The “history lesson” which laid the theoretical ground for it all, analysed by prof. Branko Milanovic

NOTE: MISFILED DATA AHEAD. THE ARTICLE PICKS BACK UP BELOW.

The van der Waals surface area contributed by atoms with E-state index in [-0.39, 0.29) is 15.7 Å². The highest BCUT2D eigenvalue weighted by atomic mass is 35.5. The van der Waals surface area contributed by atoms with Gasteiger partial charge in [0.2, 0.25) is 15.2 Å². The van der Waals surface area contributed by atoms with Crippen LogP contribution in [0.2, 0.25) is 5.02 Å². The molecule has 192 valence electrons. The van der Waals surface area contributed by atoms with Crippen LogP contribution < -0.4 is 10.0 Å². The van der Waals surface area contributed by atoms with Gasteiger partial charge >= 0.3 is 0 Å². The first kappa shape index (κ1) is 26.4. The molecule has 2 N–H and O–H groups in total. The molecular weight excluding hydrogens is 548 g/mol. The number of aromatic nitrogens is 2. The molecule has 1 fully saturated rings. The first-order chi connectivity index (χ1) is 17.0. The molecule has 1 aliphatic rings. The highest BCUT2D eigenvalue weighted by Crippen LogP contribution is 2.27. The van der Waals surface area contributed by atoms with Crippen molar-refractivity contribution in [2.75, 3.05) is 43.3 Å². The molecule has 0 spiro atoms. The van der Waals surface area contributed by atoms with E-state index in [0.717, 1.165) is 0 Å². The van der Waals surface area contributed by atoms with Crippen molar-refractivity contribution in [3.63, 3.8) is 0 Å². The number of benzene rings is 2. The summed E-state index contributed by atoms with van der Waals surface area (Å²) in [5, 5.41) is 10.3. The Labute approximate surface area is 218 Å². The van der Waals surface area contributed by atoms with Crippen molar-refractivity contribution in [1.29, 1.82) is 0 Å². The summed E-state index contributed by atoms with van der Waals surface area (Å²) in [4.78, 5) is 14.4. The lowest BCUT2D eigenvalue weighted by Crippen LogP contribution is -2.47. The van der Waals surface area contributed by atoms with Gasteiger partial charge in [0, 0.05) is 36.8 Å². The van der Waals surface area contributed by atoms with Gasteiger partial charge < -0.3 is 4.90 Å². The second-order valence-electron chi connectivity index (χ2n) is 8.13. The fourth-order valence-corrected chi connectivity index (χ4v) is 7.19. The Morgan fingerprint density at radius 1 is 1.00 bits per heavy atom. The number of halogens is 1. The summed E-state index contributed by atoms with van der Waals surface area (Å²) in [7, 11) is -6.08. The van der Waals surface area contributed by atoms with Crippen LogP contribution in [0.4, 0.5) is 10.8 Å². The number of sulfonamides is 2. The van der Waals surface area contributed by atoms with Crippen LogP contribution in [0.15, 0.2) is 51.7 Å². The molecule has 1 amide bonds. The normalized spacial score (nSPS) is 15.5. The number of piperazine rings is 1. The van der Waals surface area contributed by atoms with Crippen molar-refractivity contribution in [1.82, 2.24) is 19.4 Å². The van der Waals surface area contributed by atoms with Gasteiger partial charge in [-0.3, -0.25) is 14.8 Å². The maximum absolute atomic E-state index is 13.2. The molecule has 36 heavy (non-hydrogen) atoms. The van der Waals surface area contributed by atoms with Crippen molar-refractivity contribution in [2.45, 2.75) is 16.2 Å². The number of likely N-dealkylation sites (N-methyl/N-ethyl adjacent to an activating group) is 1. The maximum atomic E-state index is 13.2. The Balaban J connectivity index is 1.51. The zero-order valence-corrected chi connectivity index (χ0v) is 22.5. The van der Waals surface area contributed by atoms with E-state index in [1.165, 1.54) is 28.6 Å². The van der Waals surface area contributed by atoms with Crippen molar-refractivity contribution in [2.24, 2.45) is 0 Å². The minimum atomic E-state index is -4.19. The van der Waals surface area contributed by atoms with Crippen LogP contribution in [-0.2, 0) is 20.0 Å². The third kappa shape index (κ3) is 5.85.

- “I think this is an incredibly important moment to think and to talk about the history of the Ottoman Empire, and that is why I am making an effort to put it out there.” Explains sociologist and historian Karen Barkey, a Professor at the Columbia University in New York and director of Columbia’s Institute for Religion Culture and Public Life. “We are living, in the Middle East, through a transition towards new democratic societies that is coming at the same time as the rise of Islamism and new Islamic political parties, so that the transitions are happening when the people are rethinking the role of Islam within the context of democracy. They are also looking at their past and at all the traditional ways of thinking about Islam and how to use it in modern, contemporary societies. Therefore, they are looking for usable pasts. I think that the Ottoman Empire is a really interesting usable past, because – even though it was explained and historically described as an Islamic empire – it was really an empire where religion was very much balanced within a lot of dualities that made it possible for it not to be hegemonic.” We interviewed Karen barkey during our Istanbul Seminars 2013.